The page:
WHAT TO EXPECT
The recording process consists of three phases: recording, mixing and mastering. Each phase of this process is very important in the creation of a quality recording. When you arrive to your session your engineer will help you get set up and walk you through what to expect during your appointment. Whether you're a first time artist or a seasoned musician, your engineer will make sure your session moves at a pace to accomplish your goals. All sessions booked at District Entertainment come with an engineer. Please click here to see our Studio Policies prior to purchasing studio time.
Bands: The recording phase is where the core musicians: bass, drums, guitar, keyboards, and vocalist get together in the studio to capture the basic rhythm tracks. All of the musicians are in the same room to receive visual cues from one another. Guitar amplifiers are moved into a separate sound proof room to achieve a clean sound on the drum track. Bass and keyboards are usually taken via a direct box. All the musicians have headphones and can hear themselves via the headphone system. It is usually a good idea, but not necessary, for the drummer to be fed a click track. The drummer locks to the click and the rest of the band locks to the drummer. The vocalist sings parts of the song to aid band members with their place in the song. Final vocals are recorded in the over-dub phase. Several takes of every song are performed, and the best take is chosen to build on. One of the most important parts of the recording phase is capturing the lead vocal. Having several takes of a lead vocal performance is always a good idea. The est takes can be spliced togehter to form a final take in the mix-down phase.
Tip: In most pop rock music, the tempo of songs is critical to achieving the proper feel for the tune. It is recommended that before recording rehearsals include the use of a click track to lock down feel and tempo.
Soloist: If you are a songwriter who wants to record your song with a guitar, then the guitar is usually recorded first. The vocals are saved for over-dubbing. Both can be done at the same time, but a better sound can be achieved if these are done separately.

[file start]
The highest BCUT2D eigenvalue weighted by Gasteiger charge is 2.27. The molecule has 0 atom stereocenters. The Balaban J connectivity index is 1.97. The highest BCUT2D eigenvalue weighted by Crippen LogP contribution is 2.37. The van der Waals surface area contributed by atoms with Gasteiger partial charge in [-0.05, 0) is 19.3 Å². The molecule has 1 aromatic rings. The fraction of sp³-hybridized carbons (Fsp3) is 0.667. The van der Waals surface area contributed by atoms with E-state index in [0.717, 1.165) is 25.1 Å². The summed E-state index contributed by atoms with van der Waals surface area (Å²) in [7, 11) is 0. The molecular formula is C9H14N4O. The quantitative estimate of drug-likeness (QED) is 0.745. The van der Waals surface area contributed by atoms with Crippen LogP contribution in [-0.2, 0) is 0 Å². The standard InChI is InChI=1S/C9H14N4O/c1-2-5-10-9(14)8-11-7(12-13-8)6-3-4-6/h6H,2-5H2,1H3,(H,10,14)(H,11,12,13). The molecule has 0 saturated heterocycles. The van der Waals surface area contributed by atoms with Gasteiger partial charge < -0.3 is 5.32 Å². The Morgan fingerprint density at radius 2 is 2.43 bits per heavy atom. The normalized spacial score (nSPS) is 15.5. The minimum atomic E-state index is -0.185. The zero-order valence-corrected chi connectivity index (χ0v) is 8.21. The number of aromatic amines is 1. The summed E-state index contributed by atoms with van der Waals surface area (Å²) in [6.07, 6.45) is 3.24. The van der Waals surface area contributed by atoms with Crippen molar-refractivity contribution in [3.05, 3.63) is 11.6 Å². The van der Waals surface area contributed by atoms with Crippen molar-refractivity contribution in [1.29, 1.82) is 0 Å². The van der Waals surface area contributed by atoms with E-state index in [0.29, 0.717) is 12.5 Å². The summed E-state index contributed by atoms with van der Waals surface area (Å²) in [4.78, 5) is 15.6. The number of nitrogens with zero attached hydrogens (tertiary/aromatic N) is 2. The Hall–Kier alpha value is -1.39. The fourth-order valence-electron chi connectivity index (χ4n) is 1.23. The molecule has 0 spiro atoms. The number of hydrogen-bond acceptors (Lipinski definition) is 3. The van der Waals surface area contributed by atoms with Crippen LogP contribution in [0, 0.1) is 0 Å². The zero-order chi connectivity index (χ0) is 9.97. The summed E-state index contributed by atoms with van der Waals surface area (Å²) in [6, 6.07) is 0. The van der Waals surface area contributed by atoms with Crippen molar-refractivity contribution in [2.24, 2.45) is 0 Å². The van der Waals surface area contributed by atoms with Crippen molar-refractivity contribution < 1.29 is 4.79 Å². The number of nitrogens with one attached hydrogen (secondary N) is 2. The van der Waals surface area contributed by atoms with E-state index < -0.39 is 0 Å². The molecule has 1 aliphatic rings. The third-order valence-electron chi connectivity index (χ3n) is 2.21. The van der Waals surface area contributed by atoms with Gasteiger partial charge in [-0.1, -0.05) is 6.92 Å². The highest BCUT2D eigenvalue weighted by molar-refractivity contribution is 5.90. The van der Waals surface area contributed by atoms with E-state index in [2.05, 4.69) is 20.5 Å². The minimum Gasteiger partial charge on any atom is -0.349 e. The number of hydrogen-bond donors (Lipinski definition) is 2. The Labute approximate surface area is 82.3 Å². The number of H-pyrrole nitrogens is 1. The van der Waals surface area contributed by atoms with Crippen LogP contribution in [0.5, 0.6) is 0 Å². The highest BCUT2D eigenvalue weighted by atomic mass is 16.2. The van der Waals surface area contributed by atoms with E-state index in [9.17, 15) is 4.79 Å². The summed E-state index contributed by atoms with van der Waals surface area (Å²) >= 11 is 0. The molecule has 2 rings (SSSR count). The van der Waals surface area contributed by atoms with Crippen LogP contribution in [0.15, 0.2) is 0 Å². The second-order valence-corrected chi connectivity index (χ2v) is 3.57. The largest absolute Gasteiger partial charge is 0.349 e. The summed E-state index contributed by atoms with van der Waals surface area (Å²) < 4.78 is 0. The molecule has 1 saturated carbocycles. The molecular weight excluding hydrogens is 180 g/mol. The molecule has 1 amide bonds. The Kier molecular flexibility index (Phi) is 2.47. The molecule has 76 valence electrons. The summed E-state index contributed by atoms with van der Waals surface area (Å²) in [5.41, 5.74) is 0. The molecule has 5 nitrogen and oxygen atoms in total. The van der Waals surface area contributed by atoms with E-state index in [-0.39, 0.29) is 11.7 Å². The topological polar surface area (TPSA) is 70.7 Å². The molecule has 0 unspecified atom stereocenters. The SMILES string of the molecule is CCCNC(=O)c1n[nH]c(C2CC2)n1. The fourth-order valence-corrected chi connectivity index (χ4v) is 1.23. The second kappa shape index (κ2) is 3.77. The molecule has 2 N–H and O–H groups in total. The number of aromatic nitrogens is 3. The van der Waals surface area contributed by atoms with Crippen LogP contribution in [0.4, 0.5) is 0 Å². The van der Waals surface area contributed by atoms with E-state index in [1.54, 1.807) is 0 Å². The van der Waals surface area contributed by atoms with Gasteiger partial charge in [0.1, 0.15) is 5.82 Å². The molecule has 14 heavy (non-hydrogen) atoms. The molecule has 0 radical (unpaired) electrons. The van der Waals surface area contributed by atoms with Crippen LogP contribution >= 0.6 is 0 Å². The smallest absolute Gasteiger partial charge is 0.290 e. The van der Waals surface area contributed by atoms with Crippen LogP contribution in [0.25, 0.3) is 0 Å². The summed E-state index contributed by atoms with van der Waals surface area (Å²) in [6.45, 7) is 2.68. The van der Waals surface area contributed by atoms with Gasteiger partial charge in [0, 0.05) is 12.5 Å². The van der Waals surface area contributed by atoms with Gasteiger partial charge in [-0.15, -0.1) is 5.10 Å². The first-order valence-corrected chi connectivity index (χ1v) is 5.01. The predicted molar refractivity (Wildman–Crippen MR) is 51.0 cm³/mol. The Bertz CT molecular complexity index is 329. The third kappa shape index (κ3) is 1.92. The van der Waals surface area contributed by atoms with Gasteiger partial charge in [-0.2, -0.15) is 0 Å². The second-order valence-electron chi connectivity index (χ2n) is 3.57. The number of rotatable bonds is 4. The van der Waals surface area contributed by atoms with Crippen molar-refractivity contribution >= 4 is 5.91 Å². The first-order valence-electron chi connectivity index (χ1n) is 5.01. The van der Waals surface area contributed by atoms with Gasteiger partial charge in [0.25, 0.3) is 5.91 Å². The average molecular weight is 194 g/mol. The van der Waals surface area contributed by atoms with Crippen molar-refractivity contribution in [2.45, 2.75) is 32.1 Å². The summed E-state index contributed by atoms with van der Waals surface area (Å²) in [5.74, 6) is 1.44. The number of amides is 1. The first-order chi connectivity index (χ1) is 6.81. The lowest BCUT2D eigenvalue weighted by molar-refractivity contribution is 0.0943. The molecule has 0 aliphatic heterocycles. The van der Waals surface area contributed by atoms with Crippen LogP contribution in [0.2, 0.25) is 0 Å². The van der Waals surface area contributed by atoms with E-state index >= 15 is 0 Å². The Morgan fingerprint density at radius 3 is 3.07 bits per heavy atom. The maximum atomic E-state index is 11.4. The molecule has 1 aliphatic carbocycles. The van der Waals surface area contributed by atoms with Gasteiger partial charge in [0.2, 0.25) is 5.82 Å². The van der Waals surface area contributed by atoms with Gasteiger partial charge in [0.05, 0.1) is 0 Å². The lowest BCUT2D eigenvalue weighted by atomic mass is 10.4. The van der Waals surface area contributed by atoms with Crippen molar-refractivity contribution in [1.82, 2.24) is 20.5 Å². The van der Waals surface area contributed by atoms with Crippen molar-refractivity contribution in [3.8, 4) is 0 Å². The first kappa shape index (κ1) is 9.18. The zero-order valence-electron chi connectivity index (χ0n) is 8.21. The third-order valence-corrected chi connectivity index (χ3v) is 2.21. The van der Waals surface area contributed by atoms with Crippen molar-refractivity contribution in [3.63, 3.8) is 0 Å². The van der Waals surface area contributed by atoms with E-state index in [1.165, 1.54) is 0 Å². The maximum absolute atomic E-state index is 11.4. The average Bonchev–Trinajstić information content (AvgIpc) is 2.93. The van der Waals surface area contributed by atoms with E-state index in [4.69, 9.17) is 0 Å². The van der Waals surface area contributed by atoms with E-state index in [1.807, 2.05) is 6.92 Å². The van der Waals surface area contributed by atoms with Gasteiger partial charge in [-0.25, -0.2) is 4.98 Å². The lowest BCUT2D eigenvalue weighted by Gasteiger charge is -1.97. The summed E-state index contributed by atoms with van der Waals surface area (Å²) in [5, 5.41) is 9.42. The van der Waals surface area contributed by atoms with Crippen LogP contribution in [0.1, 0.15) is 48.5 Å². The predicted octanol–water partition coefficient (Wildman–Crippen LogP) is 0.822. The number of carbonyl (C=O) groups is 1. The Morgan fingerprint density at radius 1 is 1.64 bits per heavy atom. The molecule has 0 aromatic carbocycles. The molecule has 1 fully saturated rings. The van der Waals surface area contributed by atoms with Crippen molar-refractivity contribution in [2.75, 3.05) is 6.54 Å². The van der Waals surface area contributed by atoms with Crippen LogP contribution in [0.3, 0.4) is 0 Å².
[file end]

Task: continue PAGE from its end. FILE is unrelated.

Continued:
Tip: Playing with a click for soloist can be helpful for keeping a consistent tempo. The soloist should also rehearse playing the song on their instrument without vocals and with a click track.
The Engineer: The engineer’s job during the recording phase is to get a great starting sound on every instrument. Choices of microphones, pre-amps, equalizers, dynamics processors are set by the engineer. The engineer also sets the optimal recording levels on each of the pieces of recording equipment and the recording medium.
After all parts of the song have been recorded, the mix-down can begin.
Mixing (or the mix-down process) is where the engineer blends and enhances the recorded sounds. After flawless captures, your engineer must use their tools to create blended music that is pleasant to the ears. This is the most critical part of the recording process and where the engineer can make or break your project. After communicating with the artists, the engineer should have a good idea of how all parts fit together.
When mixing starts, the engineer has a multitude of tonal decisions to be made.
Each track is listened to and cleaned up. Blank spaces on tracks containing only noise are cleaned up.
If there are 24 tracks recorded, then there are
24 choices about panning (left and right in the stereo image)
24 volume choices for each track
24 equalizer decisions to be made
24 compressor choices to be made
Delays, reverbs, echo, chorus, gating choices to be made for each track. These items help the sense of space and depth to the music.
Mixing is a very artistic balancing act. A good mix will hook the listener into the tune. A mix that has not been given the proper attention can cause the listener’s ears to get fatigued. You have spent your recording time capturing good material. Leave plenty of time for a quality mix.
Mastering creates the audio file from which all copies will be produced. It is the mastering engineer’s job to apply corrective equalization and dynamic enhancement in order to optimize sound quality in all playback formats.
In the mastering phase, the final mix is processed using equalization, compression and limiting. Other necessary tasks in the mastering phase include editing, leveling, fading in and out, noise reduction and other signal restoration and enhancement processes.